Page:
EU sustainable report
The European Commission’s draft report on sustainable pensions provisions in Europe includes an analysis of the pensions system in each member state, the main conclusions of which are summarised below.
Belgium: “Further adaptations to the pension system are needed to respond in particular to the needs of atypical workers and the self-employed.” Although public pension sending is likely to rise, it may be manageable due to large primary surpluses – though the report says there is “some concern” about this as public finances move into deficit.
Denmark: Strategy to maintain adequacy and sustainability seems “appropriate” under present policy, though sustainability calculations “hinge critically” on maintaining large surpluses in public finances over the next decade.
Germany: Further efforts needed in terms of adequacy and modernisation, despite 2001’s pension reform. Important for social partners to develop occupational pension schemes that are accessible to all.
Greece: Recent reform “falls short” and there is scope for improving the system by raising employment and curbing “contribution evasion”. The overall viability of the pension system cannot be ensured without addressing its financial sustainability as well.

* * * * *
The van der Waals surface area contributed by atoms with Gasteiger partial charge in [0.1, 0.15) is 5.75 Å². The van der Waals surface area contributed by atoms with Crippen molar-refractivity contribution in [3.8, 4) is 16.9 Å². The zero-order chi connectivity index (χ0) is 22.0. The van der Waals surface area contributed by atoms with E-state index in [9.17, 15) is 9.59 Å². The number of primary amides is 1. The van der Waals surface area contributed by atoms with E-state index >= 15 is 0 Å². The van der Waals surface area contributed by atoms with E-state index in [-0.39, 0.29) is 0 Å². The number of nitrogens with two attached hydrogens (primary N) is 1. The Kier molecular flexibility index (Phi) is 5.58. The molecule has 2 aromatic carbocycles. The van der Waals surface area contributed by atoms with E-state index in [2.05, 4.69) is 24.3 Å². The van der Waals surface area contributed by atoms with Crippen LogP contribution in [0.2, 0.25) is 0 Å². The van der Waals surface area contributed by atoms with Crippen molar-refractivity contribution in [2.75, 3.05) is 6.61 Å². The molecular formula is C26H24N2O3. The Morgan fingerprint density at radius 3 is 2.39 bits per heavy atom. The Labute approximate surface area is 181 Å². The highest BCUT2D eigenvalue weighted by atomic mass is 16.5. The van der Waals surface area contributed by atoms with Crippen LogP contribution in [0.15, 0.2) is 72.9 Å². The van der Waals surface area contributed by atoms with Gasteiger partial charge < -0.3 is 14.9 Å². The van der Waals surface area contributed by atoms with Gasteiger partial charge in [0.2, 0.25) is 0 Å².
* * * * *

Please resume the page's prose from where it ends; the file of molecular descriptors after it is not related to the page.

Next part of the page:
Spain: Facing a major challenge in terms of financial sustainability, with “significant” reform needed. Some steps taken in the right direction, such as setting up of reserve fund. Need to grow employment rates.
France: “Significant” further reforms are needed. Report says major reform planned for 2003 will not change basic structure of the present system. Strong political consensus will be needed to push reform through. Government needs to develop “effective and sustainable” strategy to get older workers into the workforce.
Ireland: A “clear commitment” to improving adequacy and good progress to ensuring financial sustainability.
Italy: Major challenge in high overall contributions to the pension system and need for large government transfers. Need to raise employment levels among women and older workers.
Luxembourg: High level of adequacy, though financial sustainability hinges on contributions of non-resident workers.
Netherlands: Budget surplus strategy and employment policy should enable the necessary rise in public resources but there is concern over the success of such a policy. Performs well in terms of adequacy.
Austria: High spending levels poses “considerable’ challenges for public finance. Report welcomes Austria’s reform plans.
Portugal: Adequacy “remains a challenge”, though recent measures to raise minimum pension should alleviate poverty risks. Some scope for the development of private pension provision.
Finland: Progress towards financial sustainability and adequacy. Overall strategy depends on maintaining large surplus in public finances “for a long time”.
Sweden: “Should be able to deliver adequate pensions in a financially sustainable way”. Occupational schemes based on collective agreements are well developed.
UK: Some progress towards “adequacy challenges”, though some measures will take decades to develop. Financial sustainability “well under control”.